Newly inaugurated President Joe Biden on Wednesday extended moratoriums on evictions and foreclosures during the COVID-19 pandemic, ensuring that millions of Americans can stay in their homes during the global health crisis.
Biden’s press secretary Jen Psaki announced that the president will work with the Centers for Disease Control and Prevention to extend the federal eviction moratorium though March 31. Additionally, he will work with the Departments of Veterans Affairs, Agriculture, and Housing and Urban Development to extend the foreclosure moratoriums through March 31.
“The COVID-19 pandemic has triggered an almost unprecedented housing affordability crisis,” Psaki said during a White House briefing on Wednesday evening. Biden “took immediate action to confront the crisis and asked relevant agencies to extend nationwide moratoriums on evictions and foreclosures.”
Since the coronavirus hit the U.S. last year, millions of Americans have been on the brink of homelessness as unemployment skyrocketed to historic levels. Somewhere between 12 million and 17 million households — or up to 40 million people — have little or no confidence that they can pay their upcoming rent and avoid eviction if they don’t receive government relief, according to the National Low Income Housing Coalition.
Renters and homeowners facing eviction have been covered by a hodgepodge of government assistance, but at times it hasn’t been enough. There have been multiple eviction and foreclosure moratoriums on the local, state and federal levels, including the moratorium in the Coronavirus Aid, Relief and Economic Security Act passed in March and the subsequent CDC moratorium that Congress extended in December to Jan. 31.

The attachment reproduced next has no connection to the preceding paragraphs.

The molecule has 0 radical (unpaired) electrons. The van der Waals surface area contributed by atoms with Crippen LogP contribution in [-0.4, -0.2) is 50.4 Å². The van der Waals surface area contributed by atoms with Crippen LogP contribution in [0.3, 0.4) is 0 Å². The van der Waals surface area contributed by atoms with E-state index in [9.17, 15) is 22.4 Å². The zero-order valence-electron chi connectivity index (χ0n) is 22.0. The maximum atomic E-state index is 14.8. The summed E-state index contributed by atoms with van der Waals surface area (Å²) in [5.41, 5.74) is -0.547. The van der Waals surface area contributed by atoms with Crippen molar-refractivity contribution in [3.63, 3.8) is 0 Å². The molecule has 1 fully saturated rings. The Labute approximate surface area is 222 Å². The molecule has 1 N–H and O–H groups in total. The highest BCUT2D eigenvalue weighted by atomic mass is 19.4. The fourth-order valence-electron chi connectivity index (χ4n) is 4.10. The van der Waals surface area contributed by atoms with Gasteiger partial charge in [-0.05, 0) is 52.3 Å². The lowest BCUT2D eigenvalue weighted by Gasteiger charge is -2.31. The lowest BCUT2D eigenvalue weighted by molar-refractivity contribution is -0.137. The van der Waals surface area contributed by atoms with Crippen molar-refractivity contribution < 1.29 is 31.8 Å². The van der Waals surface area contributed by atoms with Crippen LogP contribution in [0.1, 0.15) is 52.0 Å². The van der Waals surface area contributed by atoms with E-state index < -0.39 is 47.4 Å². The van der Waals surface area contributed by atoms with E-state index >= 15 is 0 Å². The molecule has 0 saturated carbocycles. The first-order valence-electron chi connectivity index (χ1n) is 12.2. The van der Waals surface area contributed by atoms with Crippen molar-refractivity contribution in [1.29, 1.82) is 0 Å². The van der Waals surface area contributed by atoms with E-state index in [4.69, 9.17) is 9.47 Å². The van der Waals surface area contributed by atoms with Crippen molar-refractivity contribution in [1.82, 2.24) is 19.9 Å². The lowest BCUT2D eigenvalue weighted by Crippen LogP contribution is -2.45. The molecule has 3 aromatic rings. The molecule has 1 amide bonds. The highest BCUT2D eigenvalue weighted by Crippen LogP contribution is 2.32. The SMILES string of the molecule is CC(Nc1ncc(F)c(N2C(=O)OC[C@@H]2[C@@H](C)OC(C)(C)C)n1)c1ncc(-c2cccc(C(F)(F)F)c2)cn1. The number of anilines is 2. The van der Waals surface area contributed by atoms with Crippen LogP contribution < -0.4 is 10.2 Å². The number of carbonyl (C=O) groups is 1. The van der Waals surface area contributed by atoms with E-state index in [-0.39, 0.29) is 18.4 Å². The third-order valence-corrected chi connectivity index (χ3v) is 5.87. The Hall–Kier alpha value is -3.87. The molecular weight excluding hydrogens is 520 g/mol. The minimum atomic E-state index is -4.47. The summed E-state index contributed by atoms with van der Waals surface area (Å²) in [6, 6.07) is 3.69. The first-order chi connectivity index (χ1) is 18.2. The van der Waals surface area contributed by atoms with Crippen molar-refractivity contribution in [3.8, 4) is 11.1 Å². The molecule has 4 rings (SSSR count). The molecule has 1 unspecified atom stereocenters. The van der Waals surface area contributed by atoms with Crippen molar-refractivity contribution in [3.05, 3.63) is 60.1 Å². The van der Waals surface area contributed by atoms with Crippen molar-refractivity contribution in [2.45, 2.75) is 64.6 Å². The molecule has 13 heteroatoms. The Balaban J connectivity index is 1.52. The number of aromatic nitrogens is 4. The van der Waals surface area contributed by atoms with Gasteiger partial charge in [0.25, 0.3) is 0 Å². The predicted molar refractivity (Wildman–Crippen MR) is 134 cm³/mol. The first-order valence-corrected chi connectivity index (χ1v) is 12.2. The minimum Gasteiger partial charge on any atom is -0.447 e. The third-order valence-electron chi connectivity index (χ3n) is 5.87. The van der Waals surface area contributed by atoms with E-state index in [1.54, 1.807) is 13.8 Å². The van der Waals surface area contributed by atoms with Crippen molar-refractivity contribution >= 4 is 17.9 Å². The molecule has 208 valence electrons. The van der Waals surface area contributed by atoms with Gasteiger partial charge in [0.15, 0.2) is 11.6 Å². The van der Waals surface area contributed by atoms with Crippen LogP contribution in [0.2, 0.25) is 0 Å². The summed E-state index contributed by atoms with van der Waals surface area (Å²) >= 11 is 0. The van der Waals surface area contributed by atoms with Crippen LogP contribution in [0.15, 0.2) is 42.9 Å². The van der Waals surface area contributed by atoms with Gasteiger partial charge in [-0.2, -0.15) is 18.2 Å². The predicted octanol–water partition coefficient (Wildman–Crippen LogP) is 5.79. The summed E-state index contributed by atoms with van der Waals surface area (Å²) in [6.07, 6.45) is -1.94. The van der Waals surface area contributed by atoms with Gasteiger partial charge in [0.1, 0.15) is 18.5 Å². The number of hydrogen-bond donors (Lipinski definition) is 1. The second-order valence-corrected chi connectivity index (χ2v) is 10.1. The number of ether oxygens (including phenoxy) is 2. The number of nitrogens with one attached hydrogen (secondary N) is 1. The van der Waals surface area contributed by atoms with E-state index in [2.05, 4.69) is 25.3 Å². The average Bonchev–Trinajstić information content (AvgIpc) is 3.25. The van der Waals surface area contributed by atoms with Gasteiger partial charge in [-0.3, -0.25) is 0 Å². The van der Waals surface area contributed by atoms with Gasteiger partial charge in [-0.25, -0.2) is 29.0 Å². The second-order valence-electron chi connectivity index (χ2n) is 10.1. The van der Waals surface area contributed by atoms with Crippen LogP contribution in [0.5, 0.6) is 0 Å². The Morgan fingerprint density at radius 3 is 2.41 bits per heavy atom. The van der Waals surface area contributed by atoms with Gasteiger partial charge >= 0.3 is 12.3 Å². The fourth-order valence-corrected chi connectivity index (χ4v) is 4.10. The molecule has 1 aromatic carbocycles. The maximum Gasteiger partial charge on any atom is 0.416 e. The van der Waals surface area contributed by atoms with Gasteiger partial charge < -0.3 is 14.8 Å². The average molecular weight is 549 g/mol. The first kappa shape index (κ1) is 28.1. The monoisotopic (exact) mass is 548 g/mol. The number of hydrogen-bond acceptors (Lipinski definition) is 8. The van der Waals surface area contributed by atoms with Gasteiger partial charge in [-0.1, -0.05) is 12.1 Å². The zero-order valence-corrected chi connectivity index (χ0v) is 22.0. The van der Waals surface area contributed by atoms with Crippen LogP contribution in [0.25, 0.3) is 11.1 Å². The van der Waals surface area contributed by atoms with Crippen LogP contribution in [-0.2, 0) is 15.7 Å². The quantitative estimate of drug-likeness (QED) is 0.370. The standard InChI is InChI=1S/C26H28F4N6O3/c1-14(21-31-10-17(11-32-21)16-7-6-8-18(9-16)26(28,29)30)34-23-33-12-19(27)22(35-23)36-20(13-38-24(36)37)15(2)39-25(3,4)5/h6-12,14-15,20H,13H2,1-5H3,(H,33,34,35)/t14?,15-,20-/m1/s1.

Biden’s extension of the current federal moratorium ensures that people are not forced out of their homes and into crowded shelters or onto the streets ― situations that could further spread COVID-19 and could have deadly consequences.
Diane Yentel, president of the National Low Income Housing Coalition, applauded Biden for extending the moratorium but cautioned there are still renters being evicted despite the freeze on evictions.
“Extending the moratorium is important but, on its own, is insufficient to protect renters during the pandemic,” she told HuffPost. “The existing moratorium is flawed and many tenants are being evicted despite its protections. No federal agency is enforcing the order’s steep penalties for unlawful evictions. President Biden and the CDC Director must not only extend, but also strengthen and enforce the moratorium and they must do so with all due haste.”
Research shows that moratoriums on rent and mortgages literally save lives. A study published in November found that ending moratoriums between March and September led to nearly 434,000 excess coronavirus cases and nearly 11,000 additional deaths across 27 states.
The eviction crisis is disproportionately affecting people of color and especially women of color. Nawaal Walker, a single mother of seven facing eviction, described to HuffPost in December how difficult it’s been for her and her family since COVID-19 hit and spoke about the uncertainty that lies ahead.
“Everything I’ve done to build myself up has now crumbled back down to the ground,” Walker said. “I feel like nothing right now. I really do.”
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